Majorelle’s original studio has been transformed into a museum which is dedicated to Berber culture, housing the personal Berber collection of Yves Saint Laurent and Pierre Bergé. Items displayed show the diversity of Berber traditional skills – whether in wood, leather, pottery, metalwork, or basket weaving – all demonstrate the variety of craftsmanship. I was particularly enamored with all the jewels and their exquisite craftsmanship.

No matter your location whether it be the pavilion, the water-lily pool, the palm trees or en route to the museum, as soon as you hear birds chirping and the smell of exotic plants as the wind blows you’ll soon realize you are in a truly magical place and never want to leave.

Majorelle Garden (Jardin Majorelle)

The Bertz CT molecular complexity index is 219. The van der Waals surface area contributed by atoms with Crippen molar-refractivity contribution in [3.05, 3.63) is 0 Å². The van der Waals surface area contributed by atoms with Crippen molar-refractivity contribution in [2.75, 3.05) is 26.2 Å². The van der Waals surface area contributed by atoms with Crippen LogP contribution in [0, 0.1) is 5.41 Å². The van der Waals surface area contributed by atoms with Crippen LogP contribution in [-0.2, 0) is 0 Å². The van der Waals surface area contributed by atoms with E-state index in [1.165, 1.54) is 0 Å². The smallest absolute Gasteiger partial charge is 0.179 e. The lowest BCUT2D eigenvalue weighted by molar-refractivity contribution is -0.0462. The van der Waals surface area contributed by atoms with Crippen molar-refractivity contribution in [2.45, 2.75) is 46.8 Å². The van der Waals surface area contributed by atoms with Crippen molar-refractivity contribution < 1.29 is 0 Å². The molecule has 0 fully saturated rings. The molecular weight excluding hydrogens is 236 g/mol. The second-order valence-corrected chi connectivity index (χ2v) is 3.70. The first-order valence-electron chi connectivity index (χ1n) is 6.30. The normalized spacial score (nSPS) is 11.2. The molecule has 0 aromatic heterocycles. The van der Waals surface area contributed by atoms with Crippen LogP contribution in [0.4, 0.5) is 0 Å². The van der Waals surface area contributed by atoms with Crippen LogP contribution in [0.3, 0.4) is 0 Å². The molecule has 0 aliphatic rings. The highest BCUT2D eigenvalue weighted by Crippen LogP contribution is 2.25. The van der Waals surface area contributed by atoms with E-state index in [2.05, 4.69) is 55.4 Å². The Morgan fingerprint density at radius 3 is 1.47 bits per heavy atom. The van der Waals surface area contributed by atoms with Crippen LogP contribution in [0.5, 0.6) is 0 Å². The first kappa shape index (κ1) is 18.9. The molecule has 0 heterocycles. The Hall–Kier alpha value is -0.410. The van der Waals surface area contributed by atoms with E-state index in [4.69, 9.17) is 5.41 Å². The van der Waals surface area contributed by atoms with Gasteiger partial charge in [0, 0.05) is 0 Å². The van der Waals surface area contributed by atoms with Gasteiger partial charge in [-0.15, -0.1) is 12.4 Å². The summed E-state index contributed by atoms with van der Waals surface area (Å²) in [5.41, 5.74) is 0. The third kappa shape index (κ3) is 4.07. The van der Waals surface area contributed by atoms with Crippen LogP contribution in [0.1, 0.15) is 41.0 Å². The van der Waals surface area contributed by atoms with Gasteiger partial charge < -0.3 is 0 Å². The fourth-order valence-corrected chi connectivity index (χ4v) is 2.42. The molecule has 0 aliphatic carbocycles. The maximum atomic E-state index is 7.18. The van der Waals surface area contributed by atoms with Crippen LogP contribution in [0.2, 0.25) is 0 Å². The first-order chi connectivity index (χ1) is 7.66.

Rue Yves Saint Laurent
Marrakech, Morocco

Opening times
October 1 – April 30: 8 am – 5:30 pm
May 1 – September 30: 8 am – 6 pm
The month of Ramadan: 9 am – 5 pm

Garden: 70 Dhs (around £5)
Museum: 30 Dhs (around £2)

At just over an hour away from the hustle and bustle of Marrakech, The Atlas Mountains transport you into another world with breathtaking views, tranquil surroundings and the undeniably friendly Berber hospitality. 

At the tail end of last year, I was whisked away to Marrakesh as a guest of the Moroccan Tourist Board to experience what this North African country has to offer. It was my first time visiting Morocco and with the country only being a 4 hour direct flight away from Glasgow, it was a no brainer location to escape the freezing temperatures. 

With a jam-packed itinerary mapping out our 4 day adventure, one stood out the most for me- The Atlas Mountains. I had heard about these mountains in the past from my father. He had previously visited Marrakech with work but was unable to visit them at the time. The downfall? A walk in the mountains, me? The panic set in. How big a walk would this be? Would I be able to cope? I’m not fit in the slightest. It’s going to be a challenge!